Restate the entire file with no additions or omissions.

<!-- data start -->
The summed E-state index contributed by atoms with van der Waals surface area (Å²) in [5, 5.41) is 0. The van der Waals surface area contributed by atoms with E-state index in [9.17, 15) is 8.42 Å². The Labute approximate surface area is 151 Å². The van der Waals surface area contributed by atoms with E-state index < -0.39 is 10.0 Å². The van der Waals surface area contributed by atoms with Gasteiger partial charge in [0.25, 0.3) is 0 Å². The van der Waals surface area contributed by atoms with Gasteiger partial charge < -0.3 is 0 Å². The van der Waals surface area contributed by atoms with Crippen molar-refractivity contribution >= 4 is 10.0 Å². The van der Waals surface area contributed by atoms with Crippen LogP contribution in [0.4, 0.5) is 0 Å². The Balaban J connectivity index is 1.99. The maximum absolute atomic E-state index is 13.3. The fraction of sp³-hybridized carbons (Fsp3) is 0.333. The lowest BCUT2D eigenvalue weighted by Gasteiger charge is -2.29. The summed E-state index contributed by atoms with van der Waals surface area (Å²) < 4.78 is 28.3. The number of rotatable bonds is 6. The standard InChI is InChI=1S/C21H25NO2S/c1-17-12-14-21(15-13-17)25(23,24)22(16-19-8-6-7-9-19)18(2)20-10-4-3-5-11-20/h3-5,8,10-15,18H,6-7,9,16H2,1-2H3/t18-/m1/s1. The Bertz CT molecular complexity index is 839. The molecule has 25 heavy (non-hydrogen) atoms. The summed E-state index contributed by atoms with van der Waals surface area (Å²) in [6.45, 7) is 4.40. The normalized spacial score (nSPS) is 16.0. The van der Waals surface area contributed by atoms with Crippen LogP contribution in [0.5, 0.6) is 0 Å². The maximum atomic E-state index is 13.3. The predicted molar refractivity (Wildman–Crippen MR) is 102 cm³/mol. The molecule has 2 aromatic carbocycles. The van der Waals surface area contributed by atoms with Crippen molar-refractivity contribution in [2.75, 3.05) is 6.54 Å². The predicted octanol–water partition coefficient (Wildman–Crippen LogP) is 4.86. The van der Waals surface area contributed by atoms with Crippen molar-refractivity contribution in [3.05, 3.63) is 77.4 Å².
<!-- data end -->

The summed E-state index contributed by atoms with van der Waals surface area (Å²) in [5, 5.41) is 0. The van der Waals surface area contributed by atoms with E-state index in [9.17, 15) is 8.42 Å². The Labute approximate surface area is 151 Å². The van der Waals surface area contributed by atoms with E-state index < -0.39 is 10.0 Å². The van der Waals surface area contributed by atoms with Gasteiger partial charge in [0.25, 0.3) is 0 Å². The van der Waals surface area contributed by atoms with Gasteiger partial charge < -0.3 is 0 Å². The van der Waals surface area contributed by atoms with Crippen molar-refractivity contribution >= 4 is 10.0 Å². The van der Waals surface area contributed by atoms with Crippen LogP contribution in [0.4, 0.5) is 0 Å². The Balaban J connectivity index is 1.99. The maximum absolute atomic E-state index is 13.3. The fraction of sp³-hybridized carbons (Fsp3) is 0.333. The lowest BCUT2D eigenvalue weighted by Gasteiger charge is -2.29. The summed E-state index contributed by atoms with van der Waals surface area (Å²) < 4.78 is 28.3. The number of rotatable bonds is 6. The standard InChI is InChI=1S/C21H25NO2S/c1-17-12-14-21(15-13-17)25(23,24)22(16-19-8-6-7-9-19)18(2)20-10-4-3-5-11-20/h3-5,8,10-15,18H,6-7,9,16H2,1-2H3/t18-/m1/s1. The Bertz CT molecular complexity index is 839. The molecule has 25 heavy (non-hydrogen) atoms. The summed E-state index contributed by atoms with van der Waals surface area (Å²) in [6.45, 7) is 4.40. The normalized spacial score (nSPS) is 16.0. The van der Waals surface area contributed by atoms with Crippen LogP contribution in [0.5, 0.6) is 0 Å². The maximum atomic E-state index is 13.3. The predicted molar refractivity (Wildman–Crippen MR) is 102 cm³/mol. The molecule has 2 aromatic carbocycles. The van der Waals surface area contributed by atoms with Crippen molar-refractivity contribution in [2.75, 3.05) is 6.54 Å². The predicted octanol–water partition coefficient (Wildman–Crippen LogP) is 4.86. The van der Waals surface area contributed by atoms with Crippen molar-refractivity contribution in [3.05, 3.63) is 77.4 Å².